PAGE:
The latest estimates are that Facebook could launch its Initial Public Offering as early as next spring (an Initial Public Offering, or “IPO”, referred to simply as an “offering” or “flotation”, is when a company issues common stock or shares to the public for the first time). The company is growing much faster than predicted just a few short months ago with an estimated gross revenue of more than $2 billion for 2011. Earlier this year Facebook’s worth was pegged at $50 billion, but now that experts are seeing such accelerated and lightning-fast growth with the company’s ad revenue (as well as the potential for Facebook to become a leading platform for financial transactions online) experts have now revised this figure to be upwards of $100 billion. That would make Facebook one of the world’s largest technology companies, eclipsing Amazon.com Inc. and Cisco Systems Inc., among others. Here is an excerpt from The Wall Street Journal:
[Wedbush Securities Inc. analyst Lou Kerner] pegged Facebook’s profit margin—in earnings before interest, taxes, depreciation and amortization—at about 50%. He said Ebitda should be $1.95 billion this year, and he estimated the company’s value in the public market would be $112.9 billion. “Part of our bullishness for Facebook is our belief that it is still in the embryonic stages of advertising,” Mr. Kerner said. Mr. Kerner cautioned that in the longer term, Facebook could face risks from increased government scrutiny world-wide and from its dependency on the Android mobile-operating system created by rival Google Inc. In the first quarter, 31% of all online display ads in the U.S. appeared on Facebook, almost double the share from a year ago, according to comScore Inc., a firm that measures how people use the Web. Facebook has found success with advertisers such as small and local businesses and social gaming companies that seek a direct response from the Web user, and more recently with larger brands seeking to get consumers to indicate they “like” the brand on the site. Its ad prices, which have long lagged behind major rivals, appear to be rising quickly. In the first quarter, ads on Facebook cost 40% more per click than in the previous three months, according to Efficient Frontier, an online ad performance firm.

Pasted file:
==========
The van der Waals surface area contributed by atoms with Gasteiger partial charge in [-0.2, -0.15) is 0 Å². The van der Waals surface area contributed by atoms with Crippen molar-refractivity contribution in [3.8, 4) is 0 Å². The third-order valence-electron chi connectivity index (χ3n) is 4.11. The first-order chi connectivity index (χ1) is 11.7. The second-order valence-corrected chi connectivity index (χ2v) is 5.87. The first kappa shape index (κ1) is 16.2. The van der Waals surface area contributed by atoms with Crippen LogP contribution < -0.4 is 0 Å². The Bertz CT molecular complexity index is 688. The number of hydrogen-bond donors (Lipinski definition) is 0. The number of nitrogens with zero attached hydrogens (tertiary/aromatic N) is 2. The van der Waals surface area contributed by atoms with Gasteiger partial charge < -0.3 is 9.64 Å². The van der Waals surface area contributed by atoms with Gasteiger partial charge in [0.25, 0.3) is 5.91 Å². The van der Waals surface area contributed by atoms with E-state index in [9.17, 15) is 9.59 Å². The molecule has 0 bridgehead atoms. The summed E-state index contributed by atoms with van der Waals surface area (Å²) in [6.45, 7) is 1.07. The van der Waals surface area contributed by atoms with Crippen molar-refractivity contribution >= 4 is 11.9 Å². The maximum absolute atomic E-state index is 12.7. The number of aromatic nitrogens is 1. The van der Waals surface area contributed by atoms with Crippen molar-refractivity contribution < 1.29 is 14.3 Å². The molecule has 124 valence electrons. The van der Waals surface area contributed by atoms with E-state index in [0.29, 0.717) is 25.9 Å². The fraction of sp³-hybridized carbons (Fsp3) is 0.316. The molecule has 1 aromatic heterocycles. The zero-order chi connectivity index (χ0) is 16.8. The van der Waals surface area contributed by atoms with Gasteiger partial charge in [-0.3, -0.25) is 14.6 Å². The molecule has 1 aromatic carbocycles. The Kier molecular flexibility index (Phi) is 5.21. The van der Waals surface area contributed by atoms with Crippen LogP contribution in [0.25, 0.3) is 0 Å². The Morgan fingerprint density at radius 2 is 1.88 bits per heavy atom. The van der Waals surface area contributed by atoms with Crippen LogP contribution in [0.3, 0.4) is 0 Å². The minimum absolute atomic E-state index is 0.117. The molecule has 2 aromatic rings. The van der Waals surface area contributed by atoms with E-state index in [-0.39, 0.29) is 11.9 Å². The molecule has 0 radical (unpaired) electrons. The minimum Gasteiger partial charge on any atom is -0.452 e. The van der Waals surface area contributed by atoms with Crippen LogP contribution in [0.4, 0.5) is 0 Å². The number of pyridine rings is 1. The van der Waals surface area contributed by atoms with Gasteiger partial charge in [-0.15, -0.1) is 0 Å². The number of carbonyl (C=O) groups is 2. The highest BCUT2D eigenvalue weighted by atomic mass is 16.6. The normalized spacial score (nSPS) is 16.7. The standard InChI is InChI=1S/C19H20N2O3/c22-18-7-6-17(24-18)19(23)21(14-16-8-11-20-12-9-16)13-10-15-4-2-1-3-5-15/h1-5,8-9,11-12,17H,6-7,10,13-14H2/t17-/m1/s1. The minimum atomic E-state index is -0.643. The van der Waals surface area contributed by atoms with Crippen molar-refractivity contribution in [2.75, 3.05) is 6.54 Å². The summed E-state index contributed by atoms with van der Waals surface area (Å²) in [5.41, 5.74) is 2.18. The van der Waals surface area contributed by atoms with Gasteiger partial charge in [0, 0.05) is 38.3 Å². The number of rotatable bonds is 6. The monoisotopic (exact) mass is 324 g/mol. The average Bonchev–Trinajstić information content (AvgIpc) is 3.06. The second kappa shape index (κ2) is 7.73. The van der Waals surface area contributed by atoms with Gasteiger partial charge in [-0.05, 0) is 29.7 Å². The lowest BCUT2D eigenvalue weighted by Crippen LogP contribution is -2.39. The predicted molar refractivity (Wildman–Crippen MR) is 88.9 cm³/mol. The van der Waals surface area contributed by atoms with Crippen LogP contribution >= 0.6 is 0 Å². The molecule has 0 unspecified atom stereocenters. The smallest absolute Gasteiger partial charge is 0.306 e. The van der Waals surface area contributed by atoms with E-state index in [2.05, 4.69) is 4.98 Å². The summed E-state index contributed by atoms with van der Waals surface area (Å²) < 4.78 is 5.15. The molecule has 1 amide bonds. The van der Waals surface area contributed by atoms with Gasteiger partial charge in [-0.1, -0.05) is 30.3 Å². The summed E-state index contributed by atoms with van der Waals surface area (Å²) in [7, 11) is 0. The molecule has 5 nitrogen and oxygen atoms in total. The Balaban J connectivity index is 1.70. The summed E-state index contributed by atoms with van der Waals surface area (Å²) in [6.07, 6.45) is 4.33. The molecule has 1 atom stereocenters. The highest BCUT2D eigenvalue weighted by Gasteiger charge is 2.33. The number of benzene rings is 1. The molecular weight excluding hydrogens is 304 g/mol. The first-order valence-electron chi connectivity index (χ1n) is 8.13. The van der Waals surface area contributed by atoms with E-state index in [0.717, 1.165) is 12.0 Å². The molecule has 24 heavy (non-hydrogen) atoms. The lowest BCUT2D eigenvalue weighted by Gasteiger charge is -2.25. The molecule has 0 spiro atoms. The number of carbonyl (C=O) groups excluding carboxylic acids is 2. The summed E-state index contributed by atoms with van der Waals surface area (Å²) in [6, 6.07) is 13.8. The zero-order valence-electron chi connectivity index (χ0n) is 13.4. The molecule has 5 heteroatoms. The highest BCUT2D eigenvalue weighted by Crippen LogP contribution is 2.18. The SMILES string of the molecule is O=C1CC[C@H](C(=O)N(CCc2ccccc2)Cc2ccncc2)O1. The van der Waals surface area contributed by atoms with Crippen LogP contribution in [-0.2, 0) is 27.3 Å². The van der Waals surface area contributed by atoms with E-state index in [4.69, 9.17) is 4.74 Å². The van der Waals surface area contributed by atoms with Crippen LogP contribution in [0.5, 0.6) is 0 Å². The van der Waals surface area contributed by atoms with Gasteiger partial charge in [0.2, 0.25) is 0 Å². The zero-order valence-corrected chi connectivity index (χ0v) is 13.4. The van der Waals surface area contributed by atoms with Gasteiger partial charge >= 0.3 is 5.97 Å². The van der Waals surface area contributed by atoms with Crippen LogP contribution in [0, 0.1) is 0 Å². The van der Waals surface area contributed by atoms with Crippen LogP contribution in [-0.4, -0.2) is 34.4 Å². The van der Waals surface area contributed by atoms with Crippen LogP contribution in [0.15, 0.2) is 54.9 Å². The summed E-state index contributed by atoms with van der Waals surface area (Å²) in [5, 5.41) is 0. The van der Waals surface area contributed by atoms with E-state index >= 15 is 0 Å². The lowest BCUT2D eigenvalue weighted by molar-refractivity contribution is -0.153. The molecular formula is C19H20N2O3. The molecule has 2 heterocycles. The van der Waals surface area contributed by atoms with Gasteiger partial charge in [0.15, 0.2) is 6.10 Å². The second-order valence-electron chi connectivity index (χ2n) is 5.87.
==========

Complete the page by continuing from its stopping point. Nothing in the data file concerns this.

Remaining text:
You can read the full article at The Wall Street Journal.
Source: The Wall Street Journal